Principle, so evidently quantum mechanics can work only in space with
an odd number of dimensions.
http://en.wikipedia.org/wiki/Scientific_revolution
The scientific revolution was not marked by any single change. The following
new ideas contributed to what is called the scientific revolution:
The replacement of the Earth by the Sun as the center of the solar system.
The replacement of the Aristotelian theory that matter was continuous and
made up of the elements Earth, Water, Air, Fire, and Aether by rival ideas that
matter was atomistic or corpuscular[7] or that its chemical composition was
even more complex[8]
The replacement of the Aristotelian idea that heavy bodies, by their nature,
moved straight down toward their natural places; that light bodies, by their
nature, moved straight up toward their natural place; and that ethereal
bodies, by their nature, moved in unchanging circular motions[9] with the
idea that all bodies are heavy and move according to the same physical laws
The replacement of the Aristotelian concept that all motions require the
continued action of a cause by the inertial concept that motion is a state that,
once started, continues indefinitely without further cause[10]
The replacement of Galen's treatment of the venous and arterial systems as
two separate systems with William Harvey's concept that blood circulated
from the arteries to the veins "impelled in a circle, and is in a state of
ceaseless motion"[11]
But the most innovative idea[citation needed] at the core
of what is commonly called scientific method in modern
physical sciences is the one stated by Galileo in his book
Il Saggiatore in relation to the interpretation of
experiments and empirical facts: "Philosophy [i.e.,
physics] is written in this grand book—I mean the
universe—which stands continually open to our gaze, but
it cannot be understood unless one first learns to
comprehend the language and interpret the characters in
which it is written. It is written in the language of
mathematics, and its characters are triangles, circles, and
other geometrical figures, without which it is humanly
impossible to understand a single word of it; without
these, one is wandering around in a dark labyrinth."[12]
http://en.wikipedia.org/wiki/Scientific_revolution
Many of the important figures of the scientific revolution, however,
shared in the Renaissance respect for ancient learning and cited
ancient pedigrees for their innovations. Nicolaus Copernicus (1473–
1543),[13] Kepler (1571–1630),[14] Newton (1643–1727)[15] and
Galileo Galilei (1564–1642)[16][17][18][19] all traced different ancient
and medieval ancestries for the heliocentric system. In the Axioms
Scholium of his Principia Newton said its axiomatic three laws of
motion were already accepted by mathematicians such as Huygens
(1629–1695), Wallace, Wren and others, and also in memos in his
draft preparations of the second edition of the Principia he attributed
its first law of motion and its law of gravity to a range of historical
figures.[20] According to Newton himself and other historians of
science,[21] his Principia's first law of motion was the same as
Aristotle's counterfactual principle of interminable locomotion in a void
stated in Physics 4.8.215a19—22 and was also endorsed by ancient
Greek atomists and others. As Newton expressed himself:
Many of the important figures of the scientific revolution, however,
shared in the Renaissance respect for ancient learning and cited
ancient pedigrees for their innovations. Nicolaus Copernicus (1473–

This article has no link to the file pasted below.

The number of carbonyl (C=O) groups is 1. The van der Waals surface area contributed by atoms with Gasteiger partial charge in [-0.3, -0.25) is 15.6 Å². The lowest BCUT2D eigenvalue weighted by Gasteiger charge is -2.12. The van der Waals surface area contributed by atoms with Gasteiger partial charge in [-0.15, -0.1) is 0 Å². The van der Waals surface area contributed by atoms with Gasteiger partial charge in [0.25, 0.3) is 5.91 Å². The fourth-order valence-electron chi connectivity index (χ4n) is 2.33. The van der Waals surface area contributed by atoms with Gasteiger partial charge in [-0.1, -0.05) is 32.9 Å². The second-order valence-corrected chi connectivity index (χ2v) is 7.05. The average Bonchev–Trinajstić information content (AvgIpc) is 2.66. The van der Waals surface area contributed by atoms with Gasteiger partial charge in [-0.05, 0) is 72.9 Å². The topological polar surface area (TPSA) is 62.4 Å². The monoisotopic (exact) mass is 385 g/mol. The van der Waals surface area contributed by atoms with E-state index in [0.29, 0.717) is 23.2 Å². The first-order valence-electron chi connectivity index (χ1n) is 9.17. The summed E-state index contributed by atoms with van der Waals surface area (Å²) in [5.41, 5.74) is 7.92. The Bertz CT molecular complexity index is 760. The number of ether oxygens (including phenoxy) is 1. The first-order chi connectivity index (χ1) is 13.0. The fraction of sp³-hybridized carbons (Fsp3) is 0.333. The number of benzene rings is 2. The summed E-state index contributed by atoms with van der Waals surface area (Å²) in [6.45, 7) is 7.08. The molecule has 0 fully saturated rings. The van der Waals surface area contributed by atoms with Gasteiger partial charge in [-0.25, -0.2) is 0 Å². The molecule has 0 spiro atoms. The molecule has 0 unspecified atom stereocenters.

1543),[13] Kepler (1571–1630),[14] Newton (1643–1727)[15] and
Galileo Galilei (1564–1642)[16][17][18][19] all traced different ancient
and medieval ancestries for the heliocentric system. In the Axioms
Scholium of his Principia Newton said its axiomatic three laws of
motion were already accepted by mathematicians such as Huygens
(1629–1695), Wallace, Wren and others, and also in memos in his
draft preparations of the second edition of the Principia he attributed
its first law of motion and its law of gravity to a range of historical
figures.[20] According to Newton himself and other historians of
science,[21] his Principia's first law of motion was the same as
Aristotle's counterfactual principle of interminable locomotion in a void
stated in Physics 4.8.215a19—22 and was also endorsed by ancient
Greek atomists and others. As Newton expressed himself:
All those ancients knew the first law [of motion] who attributed to
atoms in an infinite vacuum a motion which was rectilinear,
extremely swift and perpetual because of the lack of resistance...
Aristotle was of the same mind, since he expresses his opinion
thus...[in Physics 4.8.215a19-22], speaking of motion in the void [in
which bodies have no gravity and] where there is no impediment he
writes: 'Why a body once moved should come to rest anywhere no
one can say. For why should it rest here rather than there ? Hence
either it will not be moved, or it must be moved indefinitely, unless
something stronger impedes it.'[22]
If correct, Newton's view that the Principia's first law of motion
had been accepted at least since antiquity and by Aristotle refutes
the traditional thesis of a scientific revolution in dynamics by
Newton's because the law was denied by Aristotle.[citation
needed]
The geocentric model remained a widely accepted model until
around 1543 when Nicolaus Copernicus published his book
entitled De revolutionibus orbium coelestium. At around the same
time, the findings of Vesalius corrected the previous anatomical
teachings of Galen, which were based upon the dissection of
animals even though they were supposed to be a guide to the
human body.
Antonie van Leeuwenhoek, the first person to use a microscope
to view bacteria.
Andreas Vesalius (1514–1564) was an author of one of the most
influential books on human anatomy, De humani corporis
fabrica.[23] French surgeon Ambroise Paré (c.1510–1590) is
considered as one of the fathers of surgery. He was leader in
surgical techniques and battlefield medicine, especially the